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Tuesday, March 03, 2020

Extraterrestrial gelatin-like protein discovered

Scientists claim to discover Jell-O molecules from interstellar space in a meteorite

T his week a paper showed up on ArXiv claiming to have discovered the first protein from outer space. It's too early to say whether the protein, which they extracted from a meteorite, is biotic in origin or whether it was formed chemically. The authors, Malcom McGeoch, Sergei Dikler, and Julie McGeoch, named it hemolithin and tried to determine its structure using MALDI mass spectrometry.

MALDI is a standard way of identifying proteins. You mix the protein with a chemical called a matrix, apply it on a metal plate, then blast it with a laser to vaporize it and measure the mass of the molecules that enter the mass spectrometer. MALDI is very good at seeing intact high molecular weight molecules—most other instruments max out at 3000 or so. But MALDI is not not very good at determining structure, it's not quantitative, and the lower mass part of the spectrum is mostly artifacts.

The authors say hemolithin consists of two linear chains of glycine and hydroxy­glycine capped at either end by iron atoms bound to oxygen. They detected lithium by its atomic mass of 7 and proposed that it's bound as an adduct, which is to say non-covalently, to two of the oxygens at the ends of the molecule.

They took care to avoid contamination when extracting the protein, and they found enhanced deuterium (D), which is an accepted sign of extraterrestrial origin. Deuterium on a protein exchanges with hydrogen very rapidly whenever water is present, so the amount of D is probably under­estimated, making it hard to say where it originated.


Space-filling model of hemolithin proposed by McGeoch et al. Red=O, Gray=C, Blue=N, Green=Fe, Orange=Li. Hemolithin is a very small protein containing two peptide strands of 2320 Da, each 16 amino acids long, for a total mass of 4641 Daltons. Some proteins of 15 and 17 amino acids were also detected.

By cranking up the laser intensity, they could fragment the protein into smaller chunks. This produced what people call a “ladder,” a discrete series of masses that's typical of a polymer. However, there were many artifactual masses caused by matrix components that had to be removed manually. Only three fragments were abundant enough to do MS/MS fingerprinting; they identified the remainder by matching their masses to the expected masses. For example, they found a mass at 401.086 m/z, which is reasonably close to 401.166. This is within 200 ppm of the expected mass of a glycine 7-mer plus two hydrogens.

I've seen many published papers where wildly incorrect structures were deduced this way, so it would have been nice to see the results confirmed by a conventional proteomic analysis. For an unknown protein like this one, they'd use a method called de novo sequencing, which would have told us whether there's any pattern in how the glycines and hydroxyglycines are organized. That might not be so easy, as there were probably very small amounts of the protein in that meteorite.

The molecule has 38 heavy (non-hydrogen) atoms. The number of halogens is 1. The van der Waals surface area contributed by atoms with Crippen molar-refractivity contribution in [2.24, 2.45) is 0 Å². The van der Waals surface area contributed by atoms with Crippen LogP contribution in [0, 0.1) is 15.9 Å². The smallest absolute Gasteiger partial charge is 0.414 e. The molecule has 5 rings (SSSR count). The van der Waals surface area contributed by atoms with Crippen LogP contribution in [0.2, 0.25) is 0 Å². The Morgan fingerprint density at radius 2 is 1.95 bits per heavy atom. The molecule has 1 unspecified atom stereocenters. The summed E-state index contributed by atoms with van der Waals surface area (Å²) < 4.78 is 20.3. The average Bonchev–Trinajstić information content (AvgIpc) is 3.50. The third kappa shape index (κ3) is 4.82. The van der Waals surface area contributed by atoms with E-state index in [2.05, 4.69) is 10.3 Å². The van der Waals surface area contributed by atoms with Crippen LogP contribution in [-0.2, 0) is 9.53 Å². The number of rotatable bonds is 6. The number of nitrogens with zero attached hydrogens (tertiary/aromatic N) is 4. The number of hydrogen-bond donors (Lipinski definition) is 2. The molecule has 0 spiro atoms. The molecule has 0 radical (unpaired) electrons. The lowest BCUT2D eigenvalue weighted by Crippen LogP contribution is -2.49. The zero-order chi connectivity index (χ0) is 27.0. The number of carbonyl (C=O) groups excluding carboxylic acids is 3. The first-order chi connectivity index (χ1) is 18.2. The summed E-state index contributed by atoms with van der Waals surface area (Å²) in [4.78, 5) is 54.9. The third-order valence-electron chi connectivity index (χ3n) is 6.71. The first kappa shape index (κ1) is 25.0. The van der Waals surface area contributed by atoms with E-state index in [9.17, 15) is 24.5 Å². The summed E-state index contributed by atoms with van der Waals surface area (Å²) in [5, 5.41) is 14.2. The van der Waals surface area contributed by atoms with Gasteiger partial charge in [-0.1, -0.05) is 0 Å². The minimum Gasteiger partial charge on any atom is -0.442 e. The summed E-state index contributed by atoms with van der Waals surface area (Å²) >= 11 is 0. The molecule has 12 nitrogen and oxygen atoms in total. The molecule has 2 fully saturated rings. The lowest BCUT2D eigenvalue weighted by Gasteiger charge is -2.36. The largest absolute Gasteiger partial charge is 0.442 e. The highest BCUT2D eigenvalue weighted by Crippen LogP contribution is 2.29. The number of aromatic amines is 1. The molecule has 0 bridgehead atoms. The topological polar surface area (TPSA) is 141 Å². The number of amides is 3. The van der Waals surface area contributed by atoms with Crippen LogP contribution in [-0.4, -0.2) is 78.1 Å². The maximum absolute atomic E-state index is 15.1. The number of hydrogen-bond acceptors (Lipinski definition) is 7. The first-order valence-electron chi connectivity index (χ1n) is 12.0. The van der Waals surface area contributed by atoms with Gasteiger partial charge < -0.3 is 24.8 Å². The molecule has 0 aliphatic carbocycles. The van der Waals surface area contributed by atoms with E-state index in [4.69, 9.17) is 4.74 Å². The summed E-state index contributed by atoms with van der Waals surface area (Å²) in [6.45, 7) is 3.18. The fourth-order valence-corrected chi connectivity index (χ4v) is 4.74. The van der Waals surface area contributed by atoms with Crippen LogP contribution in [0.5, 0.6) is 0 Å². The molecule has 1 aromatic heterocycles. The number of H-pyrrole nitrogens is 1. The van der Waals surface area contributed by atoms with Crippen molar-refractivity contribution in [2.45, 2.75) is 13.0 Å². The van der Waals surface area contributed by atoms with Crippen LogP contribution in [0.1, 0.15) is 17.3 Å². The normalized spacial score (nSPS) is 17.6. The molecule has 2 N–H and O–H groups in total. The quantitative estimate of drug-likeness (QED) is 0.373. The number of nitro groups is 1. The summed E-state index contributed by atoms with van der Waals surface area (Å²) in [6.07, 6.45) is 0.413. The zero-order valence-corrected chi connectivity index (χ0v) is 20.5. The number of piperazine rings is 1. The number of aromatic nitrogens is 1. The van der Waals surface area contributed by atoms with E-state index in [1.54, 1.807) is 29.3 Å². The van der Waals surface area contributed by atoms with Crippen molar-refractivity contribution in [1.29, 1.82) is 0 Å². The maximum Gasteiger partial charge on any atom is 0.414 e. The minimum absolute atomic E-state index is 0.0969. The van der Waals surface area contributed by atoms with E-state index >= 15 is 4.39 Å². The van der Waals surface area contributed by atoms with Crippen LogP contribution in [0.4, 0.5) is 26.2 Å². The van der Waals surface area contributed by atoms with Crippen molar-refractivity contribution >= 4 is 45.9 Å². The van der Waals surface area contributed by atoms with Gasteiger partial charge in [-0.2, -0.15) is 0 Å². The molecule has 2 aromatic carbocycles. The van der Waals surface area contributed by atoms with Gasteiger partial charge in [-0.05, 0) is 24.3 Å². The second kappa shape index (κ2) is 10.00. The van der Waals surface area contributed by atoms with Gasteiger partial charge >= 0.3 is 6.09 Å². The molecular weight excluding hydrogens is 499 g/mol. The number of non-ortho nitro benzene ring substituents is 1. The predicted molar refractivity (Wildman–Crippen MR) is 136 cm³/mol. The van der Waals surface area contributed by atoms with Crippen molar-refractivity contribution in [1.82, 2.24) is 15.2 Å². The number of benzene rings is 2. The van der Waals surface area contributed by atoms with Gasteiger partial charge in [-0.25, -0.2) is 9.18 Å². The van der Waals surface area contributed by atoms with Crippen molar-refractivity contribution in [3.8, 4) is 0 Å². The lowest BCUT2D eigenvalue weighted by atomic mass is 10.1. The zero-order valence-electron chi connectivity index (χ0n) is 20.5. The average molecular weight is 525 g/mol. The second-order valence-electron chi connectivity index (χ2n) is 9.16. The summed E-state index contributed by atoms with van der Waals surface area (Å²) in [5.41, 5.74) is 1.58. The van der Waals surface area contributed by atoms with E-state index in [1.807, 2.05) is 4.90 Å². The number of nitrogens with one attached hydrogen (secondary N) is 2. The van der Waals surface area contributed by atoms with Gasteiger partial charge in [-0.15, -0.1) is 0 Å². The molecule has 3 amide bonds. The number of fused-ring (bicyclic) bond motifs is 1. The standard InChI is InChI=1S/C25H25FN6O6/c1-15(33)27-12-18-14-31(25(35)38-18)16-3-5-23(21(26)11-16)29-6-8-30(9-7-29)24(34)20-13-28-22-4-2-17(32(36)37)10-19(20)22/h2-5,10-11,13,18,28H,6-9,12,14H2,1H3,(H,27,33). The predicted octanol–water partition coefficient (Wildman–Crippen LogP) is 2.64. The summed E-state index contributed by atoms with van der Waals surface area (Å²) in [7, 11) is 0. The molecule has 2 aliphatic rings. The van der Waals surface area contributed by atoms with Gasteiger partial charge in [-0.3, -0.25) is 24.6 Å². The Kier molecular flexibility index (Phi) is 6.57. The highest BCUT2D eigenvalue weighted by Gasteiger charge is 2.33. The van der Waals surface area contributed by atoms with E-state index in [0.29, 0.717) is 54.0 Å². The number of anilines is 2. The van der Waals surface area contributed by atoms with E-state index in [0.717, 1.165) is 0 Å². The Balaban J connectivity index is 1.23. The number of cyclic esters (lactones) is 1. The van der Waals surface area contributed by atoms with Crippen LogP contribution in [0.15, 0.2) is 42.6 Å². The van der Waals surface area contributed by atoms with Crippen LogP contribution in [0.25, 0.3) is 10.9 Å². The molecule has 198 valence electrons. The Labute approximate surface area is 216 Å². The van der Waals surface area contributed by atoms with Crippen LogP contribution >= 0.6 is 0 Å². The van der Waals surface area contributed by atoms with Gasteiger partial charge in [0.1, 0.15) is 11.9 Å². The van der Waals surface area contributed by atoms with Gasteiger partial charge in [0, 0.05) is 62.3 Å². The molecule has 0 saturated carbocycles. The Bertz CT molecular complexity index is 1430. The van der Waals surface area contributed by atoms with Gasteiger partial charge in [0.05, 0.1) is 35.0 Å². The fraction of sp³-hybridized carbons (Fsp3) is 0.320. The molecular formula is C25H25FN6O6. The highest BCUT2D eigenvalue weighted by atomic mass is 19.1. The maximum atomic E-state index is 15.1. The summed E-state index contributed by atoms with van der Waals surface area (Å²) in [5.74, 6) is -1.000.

The iron complexation looks quite weird. Iron is octahedral and binds six ligands. In hemoglobin, four of the six bind to nitrogens on nearby histidines; the rest are used to bind dioxygen. By contrast, one of the irons in hemolithin is complexed to five oxygens, while the other is complexed to three oxygens, a nitrogen, and a carbon. This is a Fe-O3-Fe hematite motif which is not seen in Earth proteins and looks to me very unnatural and inorganic. But maybe things are different on other planets, or maybe the rusty iron got attached during its journey to Earth.

The protein has a fixed chain length, which suggests a living organism as the source, but a living organism would also produce a vast number of other proteins. The fact that it was found 6 mm inside solid rock also argues against a biotic origin. As mentioned, the lithium is likely to be adventitious.

The authors suggest that the protein might have been formed the same way that glycine polymers are formed inorganically on titanium dioxide surfaces. This makes sense, as many chemical reactions that occur in space happen on the surfaces of dust particles in the interstellar medium. They speculate that the iron has a catalytic function, but there is no evidence for this.

Even though it's not evidence of life, it's still scientifically important, as it shows that protein molecules with a potential for enzymatic function can form spontaneously in outer space.

It sounds like the protein is like gelatin, which is one of your Earth proteins formed by hydrolysis of collagen, a protein found in connective tissue and bone. Hydrolysis breaks collagen down into small peptides with a length of about 19 amino acids, though the chunks can be much bigger. Unlike hemolithin, gelatin contains proline and hydroxyproline as well as glycine, plus smaller amounts of other amino acids (glutamate, alanine, and arginine).

So what we have here may be the first discovery of an extraterrestrial form of Jell-O. The authors didn't report finding any Jell-O mold. After this they'll probably go back to the impact site. I bet they'd find one.

mar 03 2020, 7:27 am. edited mar 04 2020, 4:28 am

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